Denmark to cull all farmed mink to stop coronavirus outbreaks

A photo of a mink in a farm in Hjoerring, in North Jutland, Denmark, on October 8, 2020
(Image credit: MADS CLAUS RASMUSSEN/Ritzau Scanpix/AFP via Getty Images)

Denmark, the world's largest producer of mink, will cull all farmed mink in the country to prevent the spread of coronavirus infection, both between the animals and to their human handlers, Danish authorities announced Wednesday (Nov. 4).

There are currently more than 15 million mink being raised at more than 1,000 farms in Denmark, The New York Times reported; so far, several hundred farms have reported SARS-CoV-2 infections among their mink, including more than 200 farms in Jutland, the mainland part of Denmark, according to the Danish Broadcasting Corporation

While the virus spread among these mink, it picked up new genetic mutations. That's not unexpected as viruses mutate continually, and new variants often emerge over time, especially when that pathogen hops between different species. New variants of the coronavirus may or may not change how it infects cells or how easily it spreads. 

However, Danish authorities expressed concern that, should the mutated virus spread among humans, the COVID-19 vaccines currently in development may not work as well against the new variant. The first cases of minks transmitting the coronavirus to humans emerged from the Netherlands over the summer, according to The Washington Post, and already, 12 people in the Jutland region have caught the newfound virus variant from mink, Danish Prime Minister Mette Frederiksen said at a press conference, according to the Times. 

Warnings about the mutated virus came from the State Serum Institute, the Danish government's public health and infectious disease arm.

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"We have a great responsibility towards our own population, but with the mutation that has now been found, we have an even greater responsibility for the rest of the world as well," Frederiksen said at the press conference, according to BBC News.

Research by the State Serum Institute suggests that, in infected people, the mutated virus shows "reduced susceptibility to antibodies," she said, but no details have been shared about how that conclusion was reached. Until those details are published, statements about how the mutated virus interacts with the human immune system cannot be properly evaluated, Stanley Perlman, a microbiologist at the University of Iowa, told the Times.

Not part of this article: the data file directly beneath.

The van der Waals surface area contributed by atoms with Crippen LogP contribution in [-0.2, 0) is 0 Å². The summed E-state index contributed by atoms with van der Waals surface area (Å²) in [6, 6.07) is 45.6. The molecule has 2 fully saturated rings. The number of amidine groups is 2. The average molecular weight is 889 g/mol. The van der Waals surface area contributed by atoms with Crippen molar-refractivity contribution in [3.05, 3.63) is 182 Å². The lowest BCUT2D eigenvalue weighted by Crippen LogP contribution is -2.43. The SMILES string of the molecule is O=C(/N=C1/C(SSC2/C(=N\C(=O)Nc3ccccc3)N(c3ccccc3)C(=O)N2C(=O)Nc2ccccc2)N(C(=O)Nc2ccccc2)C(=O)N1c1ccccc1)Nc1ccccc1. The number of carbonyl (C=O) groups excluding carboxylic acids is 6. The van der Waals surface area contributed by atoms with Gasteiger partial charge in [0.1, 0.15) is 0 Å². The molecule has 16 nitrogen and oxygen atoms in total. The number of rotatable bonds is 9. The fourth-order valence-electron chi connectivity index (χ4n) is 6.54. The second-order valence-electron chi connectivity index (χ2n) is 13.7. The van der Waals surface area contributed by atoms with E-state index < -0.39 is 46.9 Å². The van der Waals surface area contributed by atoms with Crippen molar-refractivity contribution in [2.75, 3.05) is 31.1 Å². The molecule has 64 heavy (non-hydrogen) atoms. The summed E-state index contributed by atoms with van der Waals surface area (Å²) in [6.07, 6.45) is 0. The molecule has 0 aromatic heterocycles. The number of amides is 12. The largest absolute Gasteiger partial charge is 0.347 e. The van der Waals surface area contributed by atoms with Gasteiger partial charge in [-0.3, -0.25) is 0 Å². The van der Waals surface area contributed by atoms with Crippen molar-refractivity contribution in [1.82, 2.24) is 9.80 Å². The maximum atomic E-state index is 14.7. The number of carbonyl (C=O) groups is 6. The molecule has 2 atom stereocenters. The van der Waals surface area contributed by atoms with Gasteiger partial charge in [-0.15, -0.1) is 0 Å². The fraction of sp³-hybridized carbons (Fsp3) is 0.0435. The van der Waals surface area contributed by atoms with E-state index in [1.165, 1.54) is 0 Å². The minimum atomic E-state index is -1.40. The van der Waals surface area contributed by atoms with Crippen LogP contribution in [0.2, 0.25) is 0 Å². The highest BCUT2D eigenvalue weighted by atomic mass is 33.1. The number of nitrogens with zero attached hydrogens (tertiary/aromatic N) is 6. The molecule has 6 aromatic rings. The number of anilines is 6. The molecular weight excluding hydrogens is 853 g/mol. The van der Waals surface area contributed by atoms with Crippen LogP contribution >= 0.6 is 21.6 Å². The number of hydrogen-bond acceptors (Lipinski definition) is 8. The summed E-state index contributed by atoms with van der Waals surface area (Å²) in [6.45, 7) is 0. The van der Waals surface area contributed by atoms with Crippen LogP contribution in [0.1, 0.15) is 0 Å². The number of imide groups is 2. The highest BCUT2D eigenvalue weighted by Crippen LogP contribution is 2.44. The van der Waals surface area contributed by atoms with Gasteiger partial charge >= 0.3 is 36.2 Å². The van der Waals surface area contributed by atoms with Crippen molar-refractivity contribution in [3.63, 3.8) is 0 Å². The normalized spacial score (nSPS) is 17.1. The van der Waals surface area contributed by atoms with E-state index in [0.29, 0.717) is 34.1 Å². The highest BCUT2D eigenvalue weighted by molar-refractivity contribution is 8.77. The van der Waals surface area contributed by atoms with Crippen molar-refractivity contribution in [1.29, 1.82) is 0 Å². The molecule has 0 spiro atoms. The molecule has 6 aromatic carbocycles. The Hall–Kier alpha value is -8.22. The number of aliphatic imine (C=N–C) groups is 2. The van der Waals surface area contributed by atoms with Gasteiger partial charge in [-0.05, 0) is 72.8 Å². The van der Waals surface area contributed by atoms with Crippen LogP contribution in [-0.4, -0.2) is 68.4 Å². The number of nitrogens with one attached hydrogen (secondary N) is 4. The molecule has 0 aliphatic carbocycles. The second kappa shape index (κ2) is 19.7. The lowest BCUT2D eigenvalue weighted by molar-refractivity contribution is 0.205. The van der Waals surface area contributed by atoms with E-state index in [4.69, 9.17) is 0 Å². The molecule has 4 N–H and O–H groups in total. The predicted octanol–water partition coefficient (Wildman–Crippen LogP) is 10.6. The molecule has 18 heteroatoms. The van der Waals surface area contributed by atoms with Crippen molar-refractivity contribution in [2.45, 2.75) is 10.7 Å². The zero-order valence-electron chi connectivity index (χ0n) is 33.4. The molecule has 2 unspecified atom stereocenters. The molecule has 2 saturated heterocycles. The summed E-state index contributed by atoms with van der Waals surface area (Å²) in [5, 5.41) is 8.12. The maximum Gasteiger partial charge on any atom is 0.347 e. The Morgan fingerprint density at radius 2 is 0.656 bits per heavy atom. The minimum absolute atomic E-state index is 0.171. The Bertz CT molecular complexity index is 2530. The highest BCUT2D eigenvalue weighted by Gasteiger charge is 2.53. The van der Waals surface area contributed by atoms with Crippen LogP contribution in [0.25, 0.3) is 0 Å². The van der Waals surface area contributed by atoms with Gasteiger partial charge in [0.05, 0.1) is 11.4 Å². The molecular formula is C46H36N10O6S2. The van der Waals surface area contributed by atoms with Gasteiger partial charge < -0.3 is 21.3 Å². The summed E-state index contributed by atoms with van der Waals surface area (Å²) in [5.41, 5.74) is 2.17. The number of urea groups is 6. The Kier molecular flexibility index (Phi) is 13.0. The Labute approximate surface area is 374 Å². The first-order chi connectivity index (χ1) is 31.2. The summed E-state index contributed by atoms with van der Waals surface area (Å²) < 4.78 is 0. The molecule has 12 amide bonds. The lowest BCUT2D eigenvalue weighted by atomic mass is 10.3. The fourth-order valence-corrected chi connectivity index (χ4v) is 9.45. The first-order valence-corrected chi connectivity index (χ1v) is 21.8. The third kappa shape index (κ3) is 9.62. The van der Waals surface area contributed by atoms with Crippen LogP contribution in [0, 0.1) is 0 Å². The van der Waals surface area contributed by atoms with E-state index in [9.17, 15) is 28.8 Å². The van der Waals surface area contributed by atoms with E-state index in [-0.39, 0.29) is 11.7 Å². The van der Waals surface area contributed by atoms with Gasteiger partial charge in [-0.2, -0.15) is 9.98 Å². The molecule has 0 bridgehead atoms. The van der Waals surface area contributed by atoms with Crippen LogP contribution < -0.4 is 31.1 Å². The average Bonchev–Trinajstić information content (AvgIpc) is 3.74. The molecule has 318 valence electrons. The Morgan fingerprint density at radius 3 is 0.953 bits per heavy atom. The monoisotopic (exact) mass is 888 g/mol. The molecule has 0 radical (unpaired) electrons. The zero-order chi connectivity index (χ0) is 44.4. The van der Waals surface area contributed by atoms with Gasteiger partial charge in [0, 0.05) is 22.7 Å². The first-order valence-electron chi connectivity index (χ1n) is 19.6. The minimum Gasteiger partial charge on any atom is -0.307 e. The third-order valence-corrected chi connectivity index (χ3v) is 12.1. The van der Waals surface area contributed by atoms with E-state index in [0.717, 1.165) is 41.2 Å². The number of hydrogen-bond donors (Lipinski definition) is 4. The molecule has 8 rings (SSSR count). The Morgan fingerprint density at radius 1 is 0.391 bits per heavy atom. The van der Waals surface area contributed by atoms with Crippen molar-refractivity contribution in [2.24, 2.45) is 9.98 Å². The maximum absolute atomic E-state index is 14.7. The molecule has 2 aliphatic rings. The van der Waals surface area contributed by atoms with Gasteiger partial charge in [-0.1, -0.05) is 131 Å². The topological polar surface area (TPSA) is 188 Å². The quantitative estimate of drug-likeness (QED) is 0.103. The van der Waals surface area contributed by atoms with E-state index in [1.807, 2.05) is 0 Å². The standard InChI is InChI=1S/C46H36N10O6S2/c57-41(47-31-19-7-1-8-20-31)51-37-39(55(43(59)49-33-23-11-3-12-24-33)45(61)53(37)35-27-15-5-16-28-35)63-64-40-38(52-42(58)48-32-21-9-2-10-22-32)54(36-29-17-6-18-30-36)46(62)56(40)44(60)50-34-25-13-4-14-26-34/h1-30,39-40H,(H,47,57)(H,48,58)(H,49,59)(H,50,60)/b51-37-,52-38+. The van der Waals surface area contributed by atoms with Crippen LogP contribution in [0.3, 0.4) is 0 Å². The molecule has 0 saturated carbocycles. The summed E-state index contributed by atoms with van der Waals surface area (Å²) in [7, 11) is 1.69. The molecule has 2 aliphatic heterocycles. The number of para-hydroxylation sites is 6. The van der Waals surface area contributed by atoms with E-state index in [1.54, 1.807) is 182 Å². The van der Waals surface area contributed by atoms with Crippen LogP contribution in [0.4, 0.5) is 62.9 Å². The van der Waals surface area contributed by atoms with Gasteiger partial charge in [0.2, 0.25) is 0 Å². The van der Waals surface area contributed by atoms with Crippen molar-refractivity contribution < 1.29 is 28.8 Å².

Denmark has informed the World Health Organization of the mutation and infections. 

"We are in touch with them to find more about this event," the WHO told the Times in an email. Again, until scientists study the mutations more closely, they won't know whether the new variant could interfere with the effectiveness of COVID-19 vaccines. Right now, there isn't enough information to determine whether or not the variant presents a significant problem. 

"Someone would have to release the [genetic] sequences soon, and the evolutionary biologists will be all over it," Dr. Jonathan Epstein, vice president for science and outreach at the EcoHealth Alliance, a conservation organization, told the Times.

Farmed minks began contracting the novel coronavirus in the Netherlands as early as April, and in June several farm workers reportedly caught the virus from the sick animals, The Washington Post reported. Some infected minks show no overt symptoms, while others can develop nasal discharge, difficulty breathing and even pneumonia, Science Magazine reported. By mid-June, 12 of about 130 Dutch mink farms had cited cases of the virus, but Denmark had not yet reported any outbreaks. 

At this point, mink SARS-CoV-2 infections have been reported in several additional countries, including Spain, Sweden and the United States, where thousands of mink were recently culled in Utah. Worldwide, millions of farmed mink have already been culled due to these outbreaks, BBC News reported.

Originally published on Live Science.

Nicoletta Lanese
Channel Editor, Health

Nicoletta Lanese is the health channel editor at Live Science and was previously a news editor and staff writer at the site. She holds a graduate certificate in science communication from UC Santa Cruz and degrees in neuroscience and dance from the University of Florida. Her work has appeared in The Scientist, Science News, the Mercury News, Mongabay and Stanford Medicine Magazine, among other outlets. Based in NYC, she also remains heavily involved in dance and performs in local choreographers' work.